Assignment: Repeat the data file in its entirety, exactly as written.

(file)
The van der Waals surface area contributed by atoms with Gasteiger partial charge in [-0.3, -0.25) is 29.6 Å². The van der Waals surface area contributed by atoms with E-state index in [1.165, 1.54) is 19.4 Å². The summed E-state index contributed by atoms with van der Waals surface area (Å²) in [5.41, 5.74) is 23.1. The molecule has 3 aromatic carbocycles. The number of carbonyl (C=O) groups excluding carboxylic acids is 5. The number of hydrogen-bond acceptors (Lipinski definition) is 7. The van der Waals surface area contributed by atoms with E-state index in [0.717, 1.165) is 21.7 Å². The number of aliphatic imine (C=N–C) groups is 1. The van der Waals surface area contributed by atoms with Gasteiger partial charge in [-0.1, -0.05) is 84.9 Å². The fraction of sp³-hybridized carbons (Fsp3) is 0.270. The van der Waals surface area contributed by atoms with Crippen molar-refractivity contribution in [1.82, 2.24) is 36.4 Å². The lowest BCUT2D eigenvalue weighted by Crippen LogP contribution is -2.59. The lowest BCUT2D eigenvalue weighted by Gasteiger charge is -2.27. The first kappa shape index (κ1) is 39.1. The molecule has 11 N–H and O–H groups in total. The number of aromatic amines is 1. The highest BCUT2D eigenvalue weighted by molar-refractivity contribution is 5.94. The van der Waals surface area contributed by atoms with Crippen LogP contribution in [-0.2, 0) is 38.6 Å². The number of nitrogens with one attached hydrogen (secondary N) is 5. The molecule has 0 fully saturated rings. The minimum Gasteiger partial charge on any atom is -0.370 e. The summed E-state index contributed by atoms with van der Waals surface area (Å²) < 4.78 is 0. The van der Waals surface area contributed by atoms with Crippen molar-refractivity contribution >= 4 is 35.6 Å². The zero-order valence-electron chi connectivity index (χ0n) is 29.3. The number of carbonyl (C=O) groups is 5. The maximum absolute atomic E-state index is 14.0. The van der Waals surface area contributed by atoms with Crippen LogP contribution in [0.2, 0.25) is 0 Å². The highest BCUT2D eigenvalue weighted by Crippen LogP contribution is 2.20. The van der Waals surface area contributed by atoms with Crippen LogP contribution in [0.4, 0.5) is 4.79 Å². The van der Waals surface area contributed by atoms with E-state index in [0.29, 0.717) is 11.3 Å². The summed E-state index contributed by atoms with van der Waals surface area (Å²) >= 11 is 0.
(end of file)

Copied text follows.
The van der Waals surface area contributed by atoms with Gasteiger partial charge in [-0.3, -0.25) is 29.6 Å². The van der Waals surface area contributed by atoms with E-state index in [1.165, 1.54) is 19.4 Å². The summed E-state index contributed by atoms with van der Waals surface area (Å²) in [5.41, 5.74) is 23.1. The molecule has 3 aromatic carbocycles. The number of carbonyl (C=O) groups excluding carboxylic acids is 5. The number of hydrogen-bond acceptors (Lipinski definition) is 7. The van der Waals surface area contributed by atoms with E-state index in [0.717, 1.165) is 21.7 Å². The number of aliphatic imine (C=N–C) groups is 1. The van der Waals surface area contributed by atoms with Gasteiger partial charge in [-0.1, -0.05) is 84.9 Å². The fraction of sp³-hybridized carbons (Fsp3) is 0.270. The van der Waals surface area contributed by atoms with Crippen molar-refractivity contribution in [1.82, 2.24) is 36.4 Å². The lowest BCUT2D eigenvalue weighted by Crippen LogP contribution is -2.59. The lowest BCUT2D eigenvalue weighted by Gasteiger charge is -2.27. The first kappa shape index (κ1) is 39.1. The molecule has 11 N–H and O–H groups in total. The number of aromatic amines is 1. The highest BCUT2D eigenvalue weighted by molar-refractivity contribution is 5.94. The van der Waals surface area contributed by atoms with Crippen LogP contribution in [-0.2, 0) is 38.6 Å². The number of nitrogens with one attached hydrogen (secondary N) is 5. The molecule has 0 fully saturated rings. The minimum Gasteiger partial charge on any atom is -0.370 e. The summed E-state index contributed by atoms with van der Waals surface area (Å²) < 4.78 is 0. The van der Waals surface area contributed by atoms with Crippen molar-refractivity contribution >= 4 is 35.6 Å². The zero-order valence-electron chi connectivity index (χ0n) is 29.3. The number of carbonyl (C=O) groups is 5. The maximum absolute atomic E-state index is 14.0. The van der Waals surface area contributed by atoms with Crippen LogP contribution in [0.2, 0.25) is 0 Å². The highest BCUT2D eigenvalue weighted by Crippen LogP contribution is 2.20. The van der Waals surface area contributed by atoms with Crippen LogP contribution in [0.4, 0.5) is 4.79 Å². The van der Waals surface area contributed by atoms with E-state index in [0.29, 0.717) is 11.3 Å². The summed E-state index contributed by atoms with van der Waals surface area (Å²) >= 11 is 0.